by Paul R. Spitzzeri
Growing up, Columbus Day was generally commemorated by a day off from school and a moderate amount curriculum was devoted to the Italian, sailing for the crown of Spain, “discovering” America. Obviously, this characterization is highly flawed. While the navigator did not actually reach the enormous American landmass, coming close by landing on some of the Caribbean islands, it was also conveniently omitted in these tellings that native peoples were in the “New World” for many thousands of years, with many stating they were always in their native lands.
Also usually left out of the narratives was the enormous human cost of European contact (rather than “discovery”). Unintended consequences like the ravages of imported diseases wreaked terrible havoc on natives who had no immunities. Beyond this, the brutality of conquest and the horrors of slavery and forced labor took untold lives, to the extent that, within just a generation or a few of these, entire peoples were wiped out. Much of this was in the service of transporting the riches of gold, silver and other valuable materials back to Europe for the ornamentation of palaces, churches, and individuals.
Even when there was more discussion of native peoples in, say, American history courses, these tended to focus much more heavily on the impact of European conquest and domination of what became the United States and the “pioneer” movement from sea to shining sea. Left out was any semblance of substance about most native groups, aside from the occasional mention of, for example, the Iroquois Confederacy, the bravery of Geronimo or Chief Joseph of the Nez Perce, and the triumph of Sitting Bull over Custer at Little Big Horn (though even that was usually couched in terms of the latter’s abysmal position and deployment of his troops in that 1876 battle).
Recent movements to either replace Columbus Day or pair it with Indigenous Peoples Day have stimulated a great deal of controversy and Los Angeles County has decided to replace the former with the latter. It just so happens that my background includes being a quarter Italian and a sixth Hawaiian, with the rest a smattering of many other ethnicities that have long led me to identify as “mixed”, so it has struck me for many years that the situation involving Columbus Day and Indigenous Peoples Day is tied directly into my heritage(s).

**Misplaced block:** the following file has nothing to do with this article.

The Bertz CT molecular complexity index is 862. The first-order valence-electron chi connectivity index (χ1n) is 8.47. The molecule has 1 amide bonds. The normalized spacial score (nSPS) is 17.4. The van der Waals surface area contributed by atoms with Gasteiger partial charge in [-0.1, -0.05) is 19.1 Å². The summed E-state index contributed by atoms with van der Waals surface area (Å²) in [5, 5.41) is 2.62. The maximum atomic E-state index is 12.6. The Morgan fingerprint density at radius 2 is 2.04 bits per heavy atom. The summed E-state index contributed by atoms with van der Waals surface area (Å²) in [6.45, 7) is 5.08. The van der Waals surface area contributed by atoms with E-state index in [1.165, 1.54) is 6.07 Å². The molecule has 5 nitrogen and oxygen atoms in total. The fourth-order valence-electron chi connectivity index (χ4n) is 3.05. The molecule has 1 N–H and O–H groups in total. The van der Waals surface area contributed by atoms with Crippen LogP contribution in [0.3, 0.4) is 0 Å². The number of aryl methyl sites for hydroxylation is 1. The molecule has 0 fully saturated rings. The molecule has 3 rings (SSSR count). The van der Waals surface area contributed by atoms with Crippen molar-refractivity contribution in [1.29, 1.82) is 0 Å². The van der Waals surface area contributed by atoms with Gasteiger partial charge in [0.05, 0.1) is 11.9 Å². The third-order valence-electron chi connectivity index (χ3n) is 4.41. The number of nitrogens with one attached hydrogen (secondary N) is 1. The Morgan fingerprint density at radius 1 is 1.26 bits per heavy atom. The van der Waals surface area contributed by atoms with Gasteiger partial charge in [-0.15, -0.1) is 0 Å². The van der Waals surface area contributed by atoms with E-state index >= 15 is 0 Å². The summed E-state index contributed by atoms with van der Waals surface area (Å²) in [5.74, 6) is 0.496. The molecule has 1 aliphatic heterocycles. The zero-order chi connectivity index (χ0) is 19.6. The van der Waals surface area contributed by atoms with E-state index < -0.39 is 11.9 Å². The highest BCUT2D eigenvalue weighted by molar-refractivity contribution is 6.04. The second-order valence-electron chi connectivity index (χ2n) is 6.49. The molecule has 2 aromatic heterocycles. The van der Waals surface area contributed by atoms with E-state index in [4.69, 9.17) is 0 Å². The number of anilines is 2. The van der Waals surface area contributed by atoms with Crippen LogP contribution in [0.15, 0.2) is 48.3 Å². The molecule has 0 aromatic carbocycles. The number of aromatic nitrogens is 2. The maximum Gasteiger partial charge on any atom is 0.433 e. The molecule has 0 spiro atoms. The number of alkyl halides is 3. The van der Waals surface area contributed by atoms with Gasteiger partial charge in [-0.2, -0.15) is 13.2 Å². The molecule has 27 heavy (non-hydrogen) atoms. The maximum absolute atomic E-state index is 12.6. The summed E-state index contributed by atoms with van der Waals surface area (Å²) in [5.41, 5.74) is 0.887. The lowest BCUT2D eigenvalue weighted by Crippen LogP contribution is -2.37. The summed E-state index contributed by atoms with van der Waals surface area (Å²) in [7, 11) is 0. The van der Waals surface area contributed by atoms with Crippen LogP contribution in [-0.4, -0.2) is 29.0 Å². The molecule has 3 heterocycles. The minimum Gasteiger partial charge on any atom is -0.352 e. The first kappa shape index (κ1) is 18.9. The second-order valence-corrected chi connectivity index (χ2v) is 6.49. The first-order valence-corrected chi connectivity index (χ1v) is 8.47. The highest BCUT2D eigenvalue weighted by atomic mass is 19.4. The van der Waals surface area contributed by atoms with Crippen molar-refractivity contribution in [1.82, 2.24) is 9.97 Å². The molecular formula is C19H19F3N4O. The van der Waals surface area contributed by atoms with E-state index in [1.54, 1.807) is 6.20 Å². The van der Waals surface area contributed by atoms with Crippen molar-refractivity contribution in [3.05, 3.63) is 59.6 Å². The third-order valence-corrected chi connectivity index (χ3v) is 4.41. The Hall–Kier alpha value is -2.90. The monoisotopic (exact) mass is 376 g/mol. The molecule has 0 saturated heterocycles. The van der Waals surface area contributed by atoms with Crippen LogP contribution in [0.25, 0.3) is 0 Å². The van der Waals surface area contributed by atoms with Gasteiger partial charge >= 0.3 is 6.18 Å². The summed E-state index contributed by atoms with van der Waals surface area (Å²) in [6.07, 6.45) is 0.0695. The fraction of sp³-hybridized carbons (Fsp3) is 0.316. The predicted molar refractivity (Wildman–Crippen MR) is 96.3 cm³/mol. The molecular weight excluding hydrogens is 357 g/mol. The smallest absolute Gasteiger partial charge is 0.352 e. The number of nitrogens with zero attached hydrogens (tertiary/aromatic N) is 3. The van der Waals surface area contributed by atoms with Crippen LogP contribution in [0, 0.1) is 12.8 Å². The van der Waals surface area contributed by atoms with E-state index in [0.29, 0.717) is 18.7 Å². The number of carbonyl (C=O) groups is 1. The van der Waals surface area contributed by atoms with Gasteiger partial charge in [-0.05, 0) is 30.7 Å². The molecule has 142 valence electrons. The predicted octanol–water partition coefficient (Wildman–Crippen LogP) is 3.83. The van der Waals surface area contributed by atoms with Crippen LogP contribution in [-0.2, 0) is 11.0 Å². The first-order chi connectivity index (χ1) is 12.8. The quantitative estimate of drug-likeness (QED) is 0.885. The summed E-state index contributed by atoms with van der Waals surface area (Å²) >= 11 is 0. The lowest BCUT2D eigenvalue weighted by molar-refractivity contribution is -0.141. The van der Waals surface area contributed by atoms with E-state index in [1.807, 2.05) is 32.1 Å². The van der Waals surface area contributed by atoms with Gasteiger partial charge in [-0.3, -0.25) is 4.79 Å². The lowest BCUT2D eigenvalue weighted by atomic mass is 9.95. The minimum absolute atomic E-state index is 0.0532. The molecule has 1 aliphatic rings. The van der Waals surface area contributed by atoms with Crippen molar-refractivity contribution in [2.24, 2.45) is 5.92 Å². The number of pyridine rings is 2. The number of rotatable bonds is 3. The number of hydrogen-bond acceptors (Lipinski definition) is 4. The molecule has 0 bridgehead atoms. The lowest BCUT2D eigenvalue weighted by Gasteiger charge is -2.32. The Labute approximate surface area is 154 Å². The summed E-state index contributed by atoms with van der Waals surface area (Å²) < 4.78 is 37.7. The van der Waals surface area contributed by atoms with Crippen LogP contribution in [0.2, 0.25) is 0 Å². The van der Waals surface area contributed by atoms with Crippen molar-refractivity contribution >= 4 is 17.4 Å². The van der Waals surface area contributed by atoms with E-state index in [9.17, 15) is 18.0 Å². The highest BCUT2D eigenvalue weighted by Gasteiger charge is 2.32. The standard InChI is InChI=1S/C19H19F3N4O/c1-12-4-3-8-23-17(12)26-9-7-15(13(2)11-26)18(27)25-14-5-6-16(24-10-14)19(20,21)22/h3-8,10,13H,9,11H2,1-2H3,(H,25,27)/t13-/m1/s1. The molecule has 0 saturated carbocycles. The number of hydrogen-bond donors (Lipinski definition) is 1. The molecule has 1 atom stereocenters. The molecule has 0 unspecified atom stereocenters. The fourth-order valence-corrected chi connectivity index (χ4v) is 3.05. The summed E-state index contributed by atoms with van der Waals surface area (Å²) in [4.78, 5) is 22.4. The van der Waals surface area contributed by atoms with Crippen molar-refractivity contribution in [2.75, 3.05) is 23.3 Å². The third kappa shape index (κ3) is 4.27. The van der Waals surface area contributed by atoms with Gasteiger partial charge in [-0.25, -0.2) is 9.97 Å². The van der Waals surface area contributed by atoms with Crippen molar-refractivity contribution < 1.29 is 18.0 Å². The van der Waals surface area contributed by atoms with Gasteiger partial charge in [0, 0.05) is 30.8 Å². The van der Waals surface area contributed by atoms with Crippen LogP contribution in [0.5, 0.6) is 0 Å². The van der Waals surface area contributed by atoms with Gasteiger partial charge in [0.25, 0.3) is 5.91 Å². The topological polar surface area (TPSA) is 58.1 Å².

So, on this day, it is also striking that documentation of native settlement and use of the Homestead is virtually non-existent. Much of this, clearly, is that the written history of the area began with the arrival of the Spanish in the last part of the 18th century and, as with many other places, disease, violence and other elements led to the decimation of almost all native peoples within just several decades.
By the time the Homestead’s interpretive era of 1830-1930 enters into the picture, the native population was obviously very much reduced, though the Mission San Gabriel which exercised control over a great deal of territory from the mission site east to San Bernardino, including the Rancho La Puente, was on the verge of being “secularized,” basically, shut down, and the ranchos converted to lands available for private acquisition.
The local village of Awig-na or Awiinga appears to have been a large one in pre-European times and its location has been described as being in at least a couple of places. One is where La Puente High School and the city park is situated now, while another, identified by Bernice Eastman Johnson in her The Early Inhabitants of the Los Angeles Area, published by the Southwest Museum in the early 1960s, was very near El Campo Santo Cemetery, established by William and Nicolasa Workman in the 1850s.
In fact, it is very plausible that both sites and others were village locations, depending on factors like flooding from San José Creek, which runs just south of the Homestead on its way from the Pomona area to the San Gabriel River. The village could have been by the cemetery when water levels were low and then moved further away after flood periods.
When Mission San Gabriel used Rancho La Puente for stocking and grazing cattle and horses and for raising grain, Awig-na provided the mostly involuntary labor for these endeavors and immediately due north of the Homestead, across modern Valley Boulevard and the Southern Pacific Railroad track, the priests had the natives build an adobe granary to store the farm products harvested on the ranch.
Notably, however, the limited archaeological work done at the museum in recent years has led to the discovery of a very few items, including shaped stones for grinding, that are indicators that the site where the Workman House and La Casa Nueva stand was used by native peoples before the Workman family settled on La Puente in early 1842.